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The Inside Track

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June 10, 2003|Larry Stewart

A consumer's guide to the best and worst of sports media and merchandise. Ground rules: If it can be read, heard, observed, viewed, dialed or downloaded, it's in play here. One exception: No products will be endorsed.

What: "Hollywood Park: From Seabiscuit to Pincay."

Author: Biff Lowry.

Publisher: Hollywood Park.

Price: $14.95.

Sometimes you can find a bargain in horse racing and this is one. This marvelously written and edited 236-page book is full of tales that will inform and entertain you. Tabbed a history of Hollywood Park, it is also a history of horse racing in Southern California. Horse players and non-horse players alike will find it a fascinating read, enhanced by more than 100 photographs of the celebrities, dignitaries and horses who have graced Hollywood Park.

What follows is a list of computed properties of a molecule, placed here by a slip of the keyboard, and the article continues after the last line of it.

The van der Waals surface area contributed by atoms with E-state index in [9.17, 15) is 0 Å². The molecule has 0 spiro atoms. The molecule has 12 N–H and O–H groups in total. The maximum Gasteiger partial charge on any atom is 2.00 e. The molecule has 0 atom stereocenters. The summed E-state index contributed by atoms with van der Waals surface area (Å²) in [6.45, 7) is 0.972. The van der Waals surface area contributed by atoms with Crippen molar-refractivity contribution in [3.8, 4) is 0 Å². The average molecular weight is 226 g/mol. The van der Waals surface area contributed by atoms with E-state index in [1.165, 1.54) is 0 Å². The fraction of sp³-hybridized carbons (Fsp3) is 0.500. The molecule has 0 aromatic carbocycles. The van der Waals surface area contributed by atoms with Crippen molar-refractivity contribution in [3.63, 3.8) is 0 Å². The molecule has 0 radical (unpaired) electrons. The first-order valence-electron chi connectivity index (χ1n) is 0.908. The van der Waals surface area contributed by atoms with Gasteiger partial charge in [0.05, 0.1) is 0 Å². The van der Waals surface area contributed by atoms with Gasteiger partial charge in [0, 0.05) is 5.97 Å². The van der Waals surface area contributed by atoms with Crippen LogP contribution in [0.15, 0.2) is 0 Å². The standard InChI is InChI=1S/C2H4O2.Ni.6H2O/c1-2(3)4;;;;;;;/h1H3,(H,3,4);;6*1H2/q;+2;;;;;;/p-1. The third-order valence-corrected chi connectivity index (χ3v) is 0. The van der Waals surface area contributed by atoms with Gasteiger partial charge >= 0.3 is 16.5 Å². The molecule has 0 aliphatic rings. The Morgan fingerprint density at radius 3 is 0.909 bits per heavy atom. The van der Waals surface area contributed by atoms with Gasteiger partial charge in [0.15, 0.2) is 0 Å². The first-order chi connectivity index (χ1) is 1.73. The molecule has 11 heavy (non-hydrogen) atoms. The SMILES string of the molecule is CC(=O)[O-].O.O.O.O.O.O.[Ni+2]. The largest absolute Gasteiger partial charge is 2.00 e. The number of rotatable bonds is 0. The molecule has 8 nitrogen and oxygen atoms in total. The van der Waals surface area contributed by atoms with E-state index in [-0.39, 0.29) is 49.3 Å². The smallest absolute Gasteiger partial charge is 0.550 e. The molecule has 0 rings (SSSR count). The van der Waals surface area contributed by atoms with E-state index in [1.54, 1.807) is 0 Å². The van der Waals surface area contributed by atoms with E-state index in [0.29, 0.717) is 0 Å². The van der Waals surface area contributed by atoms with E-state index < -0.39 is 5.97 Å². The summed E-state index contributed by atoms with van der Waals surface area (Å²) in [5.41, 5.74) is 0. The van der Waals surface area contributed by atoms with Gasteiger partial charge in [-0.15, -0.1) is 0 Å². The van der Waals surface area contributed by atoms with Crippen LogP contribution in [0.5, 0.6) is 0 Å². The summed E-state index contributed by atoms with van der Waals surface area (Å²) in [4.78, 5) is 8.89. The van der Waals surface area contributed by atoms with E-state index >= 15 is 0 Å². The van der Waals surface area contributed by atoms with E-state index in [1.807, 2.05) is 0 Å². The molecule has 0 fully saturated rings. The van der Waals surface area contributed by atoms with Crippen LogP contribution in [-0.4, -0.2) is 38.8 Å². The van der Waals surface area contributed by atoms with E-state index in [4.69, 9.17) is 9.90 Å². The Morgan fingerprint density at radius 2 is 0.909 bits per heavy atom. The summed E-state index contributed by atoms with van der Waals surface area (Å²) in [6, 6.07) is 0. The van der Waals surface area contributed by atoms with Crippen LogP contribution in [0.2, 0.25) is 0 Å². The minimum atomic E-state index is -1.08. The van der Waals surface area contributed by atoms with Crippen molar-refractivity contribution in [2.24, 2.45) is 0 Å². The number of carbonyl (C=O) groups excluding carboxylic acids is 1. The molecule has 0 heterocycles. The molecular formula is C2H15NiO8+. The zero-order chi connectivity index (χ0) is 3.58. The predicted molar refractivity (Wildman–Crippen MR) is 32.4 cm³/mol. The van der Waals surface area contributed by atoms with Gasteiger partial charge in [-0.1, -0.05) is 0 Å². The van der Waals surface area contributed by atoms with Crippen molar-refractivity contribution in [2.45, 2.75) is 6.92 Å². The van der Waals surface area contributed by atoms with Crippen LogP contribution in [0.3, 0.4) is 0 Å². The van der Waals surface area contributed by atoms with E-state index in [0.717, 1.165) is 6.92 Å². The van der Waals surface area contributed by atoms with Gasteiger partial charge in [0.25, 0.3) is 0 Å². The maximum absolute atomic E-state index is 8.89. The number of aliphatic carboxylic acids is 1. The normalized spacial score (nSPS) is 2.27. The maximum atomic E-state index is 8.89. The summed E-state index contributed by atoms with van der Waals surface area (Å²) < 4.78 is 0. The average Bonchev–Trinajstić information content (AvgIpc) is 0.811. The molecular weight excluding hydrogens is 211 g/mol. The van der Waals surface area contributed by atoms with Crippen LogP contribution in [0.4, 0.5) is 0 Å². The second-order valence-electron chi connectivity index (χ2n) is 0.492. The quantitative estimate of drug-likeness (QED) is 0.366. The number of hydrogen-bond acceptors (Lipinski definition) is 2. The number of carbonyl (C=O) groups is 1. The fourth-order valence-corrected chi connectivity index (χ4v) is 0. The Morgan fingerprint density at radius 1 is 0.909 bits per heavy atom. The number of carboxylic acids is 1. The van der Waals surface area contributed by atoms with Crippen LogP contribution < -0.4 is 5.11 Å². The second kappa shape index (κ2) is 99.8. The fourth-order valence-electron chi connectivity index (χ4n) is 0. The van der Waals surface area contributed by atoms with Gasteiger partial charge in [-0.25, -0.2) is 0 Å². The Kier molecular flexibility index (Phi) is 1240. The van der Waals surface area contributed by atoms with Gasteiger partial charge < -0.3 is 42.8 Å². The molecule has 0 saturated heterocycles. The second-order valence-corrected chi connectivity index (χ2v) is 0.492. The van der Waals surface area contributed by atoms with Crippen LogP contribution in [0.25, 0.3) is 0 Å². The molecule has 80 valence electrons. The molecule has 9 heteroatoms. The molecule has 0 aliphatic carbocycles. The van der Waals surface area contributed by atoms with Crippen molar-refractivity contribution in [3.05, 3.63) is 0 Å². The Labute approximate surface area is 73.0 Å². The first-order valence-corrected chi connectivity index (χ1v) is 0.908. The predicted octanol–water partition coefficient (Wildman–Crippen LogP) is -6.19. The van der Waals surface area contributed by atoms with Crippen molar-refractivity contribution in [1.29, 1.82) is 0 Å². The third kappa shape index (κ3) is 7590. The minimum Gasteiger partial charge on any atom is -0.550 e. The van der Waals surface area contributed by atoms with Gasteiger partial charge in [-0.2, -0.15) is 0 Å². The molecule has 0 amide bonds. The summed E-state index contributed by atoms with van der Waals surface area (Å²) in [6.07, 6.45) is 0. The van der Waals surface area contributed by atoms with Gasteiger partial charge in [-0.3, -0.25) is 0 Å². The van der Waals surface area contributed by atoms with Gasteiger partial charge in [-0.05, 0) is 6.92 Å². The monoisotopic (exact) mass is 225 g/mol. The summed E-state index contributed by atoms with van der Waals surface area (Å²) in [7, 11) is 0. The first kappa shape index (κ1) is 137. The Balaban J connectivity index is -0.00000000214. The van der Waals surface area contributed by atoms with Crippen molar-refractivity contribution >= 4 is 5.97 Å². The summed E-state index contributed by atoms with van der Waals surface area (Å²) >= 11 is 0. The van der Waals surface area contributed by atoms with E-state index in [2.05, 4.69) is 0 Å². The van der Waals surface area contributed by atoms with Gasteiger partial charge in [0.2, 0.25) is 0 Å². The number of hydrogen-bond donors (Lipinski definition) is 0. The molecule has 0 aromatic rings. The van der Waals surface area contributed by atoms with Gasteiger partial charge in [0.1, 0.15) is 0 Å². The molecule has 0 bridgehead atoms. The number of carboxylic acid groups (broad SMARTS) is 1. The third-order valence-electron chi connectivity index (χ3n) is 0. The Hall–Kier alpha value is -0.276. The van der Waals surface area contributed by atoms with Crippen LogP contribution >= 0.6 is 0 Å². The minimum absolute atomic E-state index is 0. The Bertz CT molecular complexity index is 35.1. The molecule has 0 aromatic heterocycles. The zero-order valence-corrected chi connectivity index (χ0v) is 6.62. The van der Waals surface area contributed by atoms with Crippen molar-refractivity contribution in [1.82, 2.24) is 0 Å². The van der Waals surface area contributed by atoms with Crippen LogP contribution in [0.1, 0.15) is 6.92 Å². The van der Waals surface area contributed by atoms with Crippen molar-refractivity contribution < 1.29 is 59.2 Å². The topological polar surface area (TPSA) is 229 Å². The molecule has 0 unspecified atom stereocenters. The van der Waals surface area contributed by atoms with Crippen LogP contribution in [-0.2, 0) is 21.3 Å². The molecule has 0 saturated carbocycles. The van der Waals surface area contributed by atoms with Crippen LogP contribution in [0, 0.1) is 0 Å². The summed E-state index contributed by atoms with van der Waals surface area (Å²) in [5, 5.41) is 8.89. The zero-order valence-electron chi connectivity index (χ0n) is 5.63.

The book's 40th and final chapter, fittingly, is a tribute to jockey Laffit Pincay Jr., horse racing's all-time leader in victories, and a tribute to others who have made Hollywood Park one of the country's great racetracks.

"Pincay stands with the other greats, both human and equine, who have helped weave the historical tapestry of Hollywood Park from the time it was an open bean field in 1937 to present day," the author writes.

It has been a glorious run for Hollywood Park but there have also been some blemishes along the way. The author, Biff Lowry, the son of Paul Lowry, who covered horse racing for The Times from 1934 until his death in 1975, chronicles the rough spots as well as the smooth.

Jack Disney, former Herald Examiner sportswriter who now works in the track's publicity department, edited the book. He also contributed one of the better anecdotes. When Disney was writing for the Herald Examiner, he made special note of the seventh horse in the seventh race on 7/7/77. The horse, Kettle Miss, ridden by Sandy Hawley, went off at, of all things, 7-2. She finished seventh.


-- Larry Stewart

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